Understanding the OSI Model

The Open Systems Interconnection (OSI) model defines the ways protocols operate by breaking the different aspects of protocols into layers. The OSI model uses seven layers with different purposes to define how protocols function. Each layer may use the functionality of the first layer below it and export functionality to the next layer above it. See Table 14-10 for a detailed listing of the OSI model's layers.

Table 14-10. OSI layer reference

Layer level

Layer name

Layer 1

Physical

Layer 2

Data Link

Layer 3

Network

Layer 4

Transport

Layer 5

Session

Layer 6

Presentation

Layer 7

Application

OSI layer 1 covers all of the physical connectivity specifications of devices. This includes any electrical voltage, pin-outs, connectors, cables, and hubs. Layer 1 defines all network adapters, network devices that do not work in layer 2, and host bus adapters used in storage area networks (SANs). The main purpose of layer 1 includes establishing a connection or disconnection from a network medium. Layer 1 also covers modulation and flow control over the network medium.

OSI layer 2 controls the means of controlling data transfer among network entities. Layer 2 also handles the control mechanism of data transferred among network entities. Bridges and switches both work within layer 2. Although there are layer 3 switches, they work on layer 2 without the use of a router.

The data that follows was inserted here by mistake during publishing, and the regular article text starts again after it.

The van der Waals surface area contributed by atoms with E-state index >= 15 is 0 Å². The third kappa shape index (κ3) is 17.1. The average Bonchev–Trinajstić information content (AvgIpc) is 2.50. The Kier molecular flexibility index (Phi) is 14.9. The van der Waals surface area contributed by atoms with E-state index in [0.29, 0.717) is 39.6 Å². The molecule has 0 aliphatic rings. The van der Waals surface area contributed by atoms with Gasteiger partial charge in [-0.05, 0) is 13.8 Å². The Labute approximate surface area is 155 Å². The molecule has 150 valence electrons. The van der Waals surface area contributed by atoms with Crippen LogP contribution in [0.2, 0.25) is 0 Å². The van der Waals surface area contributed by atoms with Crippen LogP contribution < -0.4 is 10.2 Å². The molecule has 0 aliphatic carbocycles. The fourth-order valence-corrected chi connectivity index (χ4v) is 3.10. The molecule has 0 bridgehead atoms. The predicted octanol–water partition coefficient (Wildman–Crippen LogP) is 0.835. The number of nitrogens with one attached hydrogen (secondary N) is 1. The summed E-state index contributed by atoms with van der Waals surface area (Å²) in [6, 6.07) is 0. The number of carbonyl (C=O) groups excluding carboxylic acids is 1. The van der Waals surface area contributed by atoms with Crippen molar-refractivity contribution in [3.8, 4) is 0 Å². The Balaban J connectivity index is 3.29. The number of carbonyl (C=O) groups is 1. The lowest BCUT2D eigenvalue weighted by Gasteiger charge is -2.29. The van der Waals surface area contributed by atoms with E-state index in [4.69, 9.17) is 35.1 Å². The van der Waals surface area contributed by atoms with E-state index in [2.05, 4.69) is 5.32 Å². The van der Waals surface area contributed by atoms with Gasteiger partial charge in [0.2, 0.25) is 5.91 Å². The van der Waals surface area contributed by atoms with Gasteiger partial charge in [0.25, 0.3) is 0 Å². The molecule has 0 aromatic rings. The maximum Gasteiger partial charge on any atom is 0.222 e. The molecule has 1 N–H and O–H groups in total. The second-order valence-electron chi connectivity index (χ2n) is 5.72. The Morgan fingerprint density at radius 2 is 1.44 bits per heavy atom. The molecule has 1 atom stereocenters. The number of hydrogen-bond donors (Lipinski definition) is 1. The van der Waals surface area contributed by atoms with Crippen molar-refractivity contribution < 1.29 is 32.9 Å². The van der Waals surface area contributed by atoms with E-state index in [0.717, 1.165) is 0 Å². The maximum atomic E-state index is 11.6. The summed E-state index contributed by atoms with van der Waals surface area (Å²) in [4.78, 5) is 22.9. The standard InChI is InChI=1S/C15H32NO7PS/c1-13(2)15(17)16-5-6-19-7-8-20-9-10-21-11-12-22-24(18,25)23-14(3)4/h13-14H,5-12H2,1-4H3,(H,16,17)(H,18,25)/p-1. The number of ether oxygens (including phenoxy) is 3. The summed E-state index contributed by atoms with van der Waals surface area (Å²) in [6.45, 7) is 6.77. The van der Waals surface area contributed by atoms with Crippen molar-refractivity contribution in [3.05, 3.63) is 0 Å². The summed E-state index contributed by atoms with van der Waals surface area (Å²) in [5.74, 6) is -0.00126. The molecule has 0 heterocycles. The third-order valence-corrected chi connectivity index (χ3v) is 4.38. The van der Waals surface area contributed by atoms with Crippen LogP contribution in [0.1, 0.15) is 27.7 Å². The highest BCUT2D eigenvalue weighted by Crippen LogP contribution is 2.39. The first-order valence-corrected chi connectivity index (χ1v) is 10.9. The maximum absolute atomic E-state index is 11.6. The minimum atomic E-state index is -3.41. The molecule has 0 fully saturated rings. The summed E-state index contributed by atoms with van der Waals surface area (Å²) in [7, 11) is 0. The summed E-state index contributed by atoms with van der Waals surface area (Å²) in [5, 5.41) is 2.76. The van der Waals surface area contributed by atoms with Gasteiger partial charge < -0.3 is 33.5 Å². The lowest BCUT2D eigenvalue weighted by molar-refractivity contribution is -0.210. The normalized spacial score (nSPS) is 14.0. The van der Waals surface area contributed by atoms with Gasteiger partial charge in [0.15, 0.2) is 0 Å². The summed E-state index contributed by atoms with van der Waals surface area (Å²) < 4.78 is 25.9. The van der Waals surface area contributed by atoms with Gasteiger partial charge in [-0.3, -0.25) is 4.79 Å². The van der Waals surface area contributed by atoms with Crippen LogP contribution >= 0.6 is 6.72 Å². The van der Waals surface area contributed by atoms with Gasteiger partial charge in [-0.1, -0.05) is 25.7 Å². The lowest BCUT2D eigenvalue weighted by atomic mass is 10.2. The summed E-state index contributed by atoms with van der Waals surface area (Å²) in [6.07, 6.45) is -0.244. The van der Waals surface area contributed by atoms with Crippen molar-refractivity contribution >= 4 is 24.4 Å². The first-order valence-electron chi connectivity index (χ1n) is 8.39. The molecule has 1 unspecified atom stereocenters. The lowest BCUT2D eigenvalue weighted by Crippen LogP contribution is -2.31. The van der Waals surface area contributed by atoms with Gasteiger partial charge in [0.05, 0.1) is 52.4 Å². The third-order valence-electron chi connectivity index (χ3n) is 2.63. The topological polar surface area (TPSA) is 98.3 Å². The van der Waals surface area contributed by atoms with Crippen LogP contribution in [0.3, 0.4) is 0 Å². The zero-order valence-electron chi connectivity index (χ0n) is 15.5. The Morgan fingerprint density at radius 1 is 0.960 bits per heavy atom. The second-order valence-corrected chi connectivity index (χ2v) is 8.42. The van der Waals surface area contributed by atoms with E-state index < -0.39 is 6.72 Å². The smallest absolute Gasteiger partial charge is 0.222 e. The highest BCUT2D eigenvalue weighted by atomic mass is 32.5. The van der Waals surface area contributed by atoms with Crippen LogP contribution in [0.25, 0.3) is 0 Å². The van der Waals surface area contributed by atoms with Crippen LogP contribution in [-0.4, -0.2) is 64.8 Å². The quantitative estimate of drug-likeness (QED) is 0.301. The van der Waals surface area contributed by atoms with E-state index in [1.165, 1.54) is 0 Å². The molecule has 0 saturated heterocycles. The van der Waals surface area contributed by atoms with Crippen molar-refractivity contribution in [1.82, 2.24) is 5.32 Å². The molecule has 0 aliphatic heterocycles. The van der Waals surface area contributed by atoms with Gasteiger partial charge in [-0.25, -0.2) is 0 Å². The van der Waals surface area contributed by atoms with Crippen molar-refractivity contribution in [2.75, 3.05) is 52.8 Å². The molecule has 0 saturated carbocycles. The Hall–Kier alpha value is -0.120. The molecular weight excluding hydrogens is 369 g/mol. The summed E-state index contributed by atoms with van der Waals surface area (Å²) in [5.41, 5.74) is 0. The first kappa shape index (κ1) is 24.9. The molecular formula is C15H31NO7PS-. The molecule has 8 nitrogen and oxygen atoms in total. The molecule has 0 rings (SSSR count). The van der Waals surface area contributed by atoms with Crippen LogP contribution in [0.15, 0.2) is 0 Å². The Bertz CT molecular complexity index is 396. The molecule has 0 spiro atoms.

OSI layer 3 controls the functional means of transferring data among network entities. Layer 3 handles the variable length sequences to and from destinations among networks. It also handles QoS for the transport layer. Routing also occurs at layer 3 (in fact, routing is the most common use of layer 3).

OSI layer 4 controls the transfer of data among users, and provides reliable data transfer to the layers above itself. Layer 4 controls flow as well as errors. This layer controls the retransmit of packets lost in transport among users. TCP uses this layer as the control portion of the protocol. Layer 4 also converts data into the User Datagram Protocol (UDP) and Stream Control Transmission Protocol (SCTP) formats.

OSI layer 5 controls the networked communications between computers. This includes managing and terminating connections among machines. Layer 5 controls duplex modes on network traffic, which includes full- and half-duplex operations. TCP uses layer 5 to control the flow of data and to terminate connections.

OSI layer 6 provides a standard interface to transform data into the correct format for the application layer. Standard uses of layer 6 include data encryption, compression, and specific types of encoding, including MIME encoding. Layer 6 also allows for the transformation into and out of the XML format.

OSI layer 7 controls the means a user needs to access network resources through an application. Programs that use layer 7 include SMTP, HTTP, FTP, Telnet, IPSec, IM, and other applications.

Each layer of the OSI model handles different portions of the networking process and helps to define the process of finding errors, or just understanding how the complex process of networking actually works. Armed with the information from the OSI model, we can begin to truly understand, create, and even fix networks as well as the protocols used to transmit data across networks.

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